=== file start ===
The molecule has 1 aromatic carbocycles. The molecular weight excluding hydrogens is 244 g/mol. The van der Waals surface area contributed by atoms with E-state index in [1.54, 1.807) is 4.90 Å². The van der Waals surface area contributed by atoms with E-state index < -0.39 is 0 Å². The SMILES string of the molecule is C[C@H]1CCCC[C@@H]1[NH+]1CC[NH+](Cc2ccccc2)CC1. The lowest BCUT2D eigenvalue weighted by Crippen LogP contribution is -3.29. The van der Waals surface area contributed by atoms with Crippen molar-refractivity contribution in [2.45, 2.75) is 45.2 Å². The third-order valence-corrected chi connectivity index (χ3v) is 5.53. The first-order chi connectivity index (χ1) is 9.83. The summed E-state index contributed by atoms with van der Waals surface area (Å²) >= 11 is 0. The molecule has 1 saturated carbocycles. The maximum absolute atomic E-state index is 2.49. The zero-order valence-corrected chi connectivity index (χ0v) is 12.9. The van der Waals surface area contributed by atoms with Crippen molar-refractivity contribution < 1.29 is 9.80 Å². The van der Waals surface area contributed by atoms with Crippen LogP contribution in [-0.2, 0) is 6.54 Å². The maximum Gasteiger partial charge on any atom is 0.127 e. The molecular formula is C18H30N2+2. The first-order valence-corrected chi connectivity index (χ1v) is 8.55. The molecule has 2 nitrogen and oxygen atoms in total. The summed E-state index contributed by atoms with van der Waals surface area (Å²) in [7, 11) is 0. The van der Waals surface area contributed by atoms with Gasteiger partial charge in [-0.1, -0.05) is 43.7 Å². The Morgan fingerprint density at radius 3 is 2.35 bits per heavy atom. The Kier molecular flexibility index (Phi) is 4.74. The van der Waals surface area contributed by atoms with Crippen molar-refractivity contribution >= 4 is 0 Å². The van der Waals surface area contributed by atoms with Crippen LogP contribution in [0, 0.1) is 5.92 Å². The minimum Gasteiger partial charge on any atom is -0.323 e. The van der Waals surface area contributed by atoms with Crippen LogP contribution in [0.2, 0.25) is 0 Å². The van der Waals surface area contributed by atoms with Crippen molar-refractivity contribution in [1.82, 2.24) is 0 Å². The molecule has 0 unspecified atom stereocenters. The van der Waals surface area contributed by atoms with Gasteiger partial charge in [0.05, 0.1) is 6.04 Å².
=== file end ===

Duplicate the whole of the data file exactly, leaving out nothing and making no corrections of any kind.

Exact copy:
The molecule has 1 aromatic carbocycles. The molecular weight excluding hydrogens is 244 g/mol. The van der Waals surface area contributed by atoms with E-state index in [1.54, 1.807) is 4.90 Å². The van der Waals surface area contributed by atoms with E-state index < -0.39 is 0 Å². The SMILES string of the molecule is C[C@H]1CCCC[C@@H]1[NH+]1CC[NH+](Cc2ccccc2)CC1. The lowest BCUT2D eigenvalue weighted by Crippen LogP contribution is -3.29. The van der Waals surface area contributed by atoms with Crippen molar-refractivity contribution in [2.45, 2.75) is 45.2 Å². The third-order valence-corrected chi connectivity index (χ3v) is 5.53. The first-order chi connectivity index (χ1) is 9.83. The summed E-state index contributed by atoms with van der Waals surface area (Å²) >= 11 is 0. The molecule has 1 saturated carbocycles. The maximum absolute atomic E-state index is 2.49. The zero-order valence-corrected chi connectivity index (χ0v) is 12.9. The van der Waals surface area contributed by atoms with Crippen molar-refractivity contribution < 1.29 is 9.80 Å². The van der Waals surface area contributed by atoms with Crippen LogP contribution in [-0.2, 0) is 6.54 Å². The maximum Gasteiger partial charge on any atom is 0.127 e. The molecular formula is C18H30N2+2. The first-order valence-corrected chi connectivity index (χ1v) is 8.55. The molecule has 2 nitrogen and oxygen atoms in total. The summed E-state index contributed by atoms with van der Waals surface area (Å²) in [7, 11) is 0. The van der Waals surface area contributed by atoms with Gasteiger partial charge in [-0.1, -0.05) is 43.7 Å². The Morgan fingerprint density at radius 3 is 2.35 bits per heavy atom. The Kier molecular flexibility index (Phi) is 4.74. The van der Waals surface area contributed by atoms with Crippen molar-refractivity contribution >= 4 is 0 Å². The van der Waals surface area contributed by atoms with Crippen LogP contribution in [0, 0.1) is 5.92 Å². The minimum Gasteiger partial charge on any atom is -0.323 e. The van der Waals surface area contributed by atoms with Crippen LogP contribution in [0.2, 0.25) is 0 Å². The van der Waals surface area contributed by atoms with Crippen molar-refractivity contribution in [1.82, 2.24) is 0 Å². The molecule has 0 unspecified atom stereocenters. The van der Waals surface area contributed by atoms with Gasteiger partial charge in [0.05, 0.1) is 6.04 Å².